• Assess the source of the interruptions. Different types of interruptions affect each employee. Some are distractions and some are requests from clients or colleagues. The solution will depend upon the source.
  • Turn off notifications. The appearance of little red dots or bold lettering easily pull professionals out of their deep work flows. Turning these off or signing out of distracting platforms immediately minimizes those interruptions during those time blocks. 
  • Allocate time to respond. Networkplacelss attendees, in leadership and junior positions alike, expressed wanting to be available to colleagues. Instead of being always available, openly share the times when you plan to be available. Ensure this time aligns with the needs of your colleagues as well.



Feeling Disconnected from the Team

Isolation is a challenge for remote workers especially, and active steps need to be taken as an individual and a team to prevent it. However, the solution can be a viscous cycle for remote teams, because there’s a temptation to  increase video meetings, which can circle back to the original challenge of Zoom fatigue challenge highlighted earlier. 

Our advice: 

  • Personalize your approach. Ask your team how much sync time they individually prefer and need to feel supported and engaged. All parties can benefit from conversations that include self-disclosure, discussion of blockers or challenges, emotion or energy check-ins, storytelling, humor, and even venting. Be mindful to increase the types of interactions that energize colleagues.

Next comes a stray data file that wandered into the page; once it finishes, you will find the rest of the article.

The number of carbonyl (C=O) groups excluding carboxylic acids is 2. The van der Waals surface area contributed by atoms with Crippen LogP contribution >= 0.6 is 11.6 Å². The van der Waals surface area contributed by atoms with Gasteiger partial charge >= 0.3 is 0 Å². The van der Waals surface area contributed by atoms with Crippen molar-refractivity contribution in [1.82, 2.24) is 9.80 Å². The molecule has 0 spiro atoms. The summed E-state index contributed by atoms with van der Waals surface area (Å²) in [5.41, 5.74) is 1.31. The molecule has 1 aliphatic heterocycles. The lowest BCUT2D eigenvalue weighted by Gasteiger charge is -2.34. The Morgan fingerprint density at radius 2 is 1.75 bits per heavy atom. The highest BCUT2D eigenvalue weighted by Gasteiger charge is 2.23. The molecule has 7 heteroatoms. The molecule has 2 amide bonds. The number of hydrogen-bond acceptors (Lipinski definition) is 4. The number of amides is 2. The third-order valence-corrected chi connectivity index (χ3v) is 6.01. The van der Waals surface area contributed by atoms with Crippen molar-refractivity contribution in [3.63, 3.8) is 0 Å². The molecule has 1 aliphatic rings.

• Build connectivity into async. Inspired by our async “Let’s Play” team retreat, we reinforce our value of playfulness at Workplaceless with a Slack channel that’s completely dedicated to playing games with one another. Other teams have dedicated channels for specific interest areas where team members can deepen relationships by connecting on topics of shared interest. Ideas could include a wide range of interests: books, sports, travel, sustainability, etc. 



Async is not a one-size-fits all solution. It takes learning, balance, commitment, and practice. For continuous guidance on creating an async and sync communication balance for your team, explore our upcoming program, the Placeless Coach

 


 Katie Scheuer, Learning Experience Lead at Workplaceless

Scheuer helps teams, leaders, and companies thrive in hybrid and remote environments. A former career coach, she has spent her career guiding adults to develop new skills to achieve their personal and professional goals. In 2019, she quit her job to travel through Asia and Europe, and is currently digital nomading in the US.

Follow her on LinkedIn.